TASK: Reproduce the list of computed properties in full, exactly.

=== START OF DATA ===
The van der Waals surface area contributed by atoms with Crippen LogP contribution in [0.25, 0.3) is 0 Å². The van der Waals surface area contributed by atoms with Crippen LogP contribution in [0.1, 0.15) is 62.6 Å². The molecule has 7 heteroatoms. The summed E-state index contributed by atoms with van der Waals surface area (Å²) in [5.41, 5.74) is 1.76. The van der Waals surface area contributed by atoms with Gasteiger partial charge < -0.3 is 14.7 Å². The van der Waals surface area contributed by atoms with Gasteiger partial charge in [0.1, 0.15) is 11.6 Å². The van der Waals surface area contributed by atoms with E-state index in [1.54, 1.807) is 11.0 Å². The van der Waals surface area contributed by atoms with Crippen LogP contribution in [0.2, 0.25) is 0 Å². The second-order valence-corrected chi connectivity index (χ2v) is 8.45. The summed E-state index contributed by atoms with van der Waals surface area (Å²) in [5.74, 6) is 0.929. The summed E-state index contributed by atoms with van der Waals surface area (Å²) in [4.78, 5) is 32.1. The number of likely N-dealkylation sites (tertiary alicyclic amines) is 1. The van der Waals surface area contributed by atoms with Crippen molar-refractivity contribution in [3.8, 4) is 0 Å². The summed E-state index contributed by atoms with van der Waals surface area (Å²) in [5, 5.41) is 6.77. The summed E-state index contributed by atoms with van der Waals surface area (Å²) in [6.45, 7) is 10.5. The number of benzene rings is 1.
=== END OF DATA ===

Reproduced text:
The van der Waals surface area contributed by atoms with Crippen LogP contribution in [0.25, 0.3) is 0 Å². The van der Waals surface area contributed by atoms with Crippen LogP contribution in [0.1, 0.15) is 62.6 Å². The molecule has 7 heteroatoms. The summed E-state index contributed by atoms with van der Waals surface area (Å²) in [5.41, 5.74) is 1.76. The van der Waals surface area contributed by atoms with Gasteiger partial charge < -0.3 is 14.7 Å². The van der Waals surface area contributed by atoms with Gasteiger partial charge in [0.1, 0.15) is 11.6 Å². The van der Waals surface area contributed by atoms with E-state index in [1.54, 1.807) is 11.0 Å². The van der Waals surface area contributed by atoms with Crippen LogP contribution in [0.2, 0.25) is 0 Å². The second-order valence-corrected chi connectivity index (χ2v) is 8.45. The summed E-state index contributed by atoms with van der Waals surface area (Å²) in [5.74, 6) is 0.929. The summed E-state index contributed by atoms with van der Waals surface area (Å²) in [4.78, 5) is 32.1. The number of likely N-dealkylation sites (tertiary alicyclic amines) is 1. The van der Waals surface area contributed by atoms with Crippen molar-refractivity contribution in [3.8, 4) is 0 Å². The summed E-state index contributed by atoms with van der Waals surface area (Å²) in [5, 5.41) is 6.77. The summed E-state index contributed by atoms with van der Waals surface area (Å²) in [6.45, 7) is 10.5. The number of benzene rings is 1.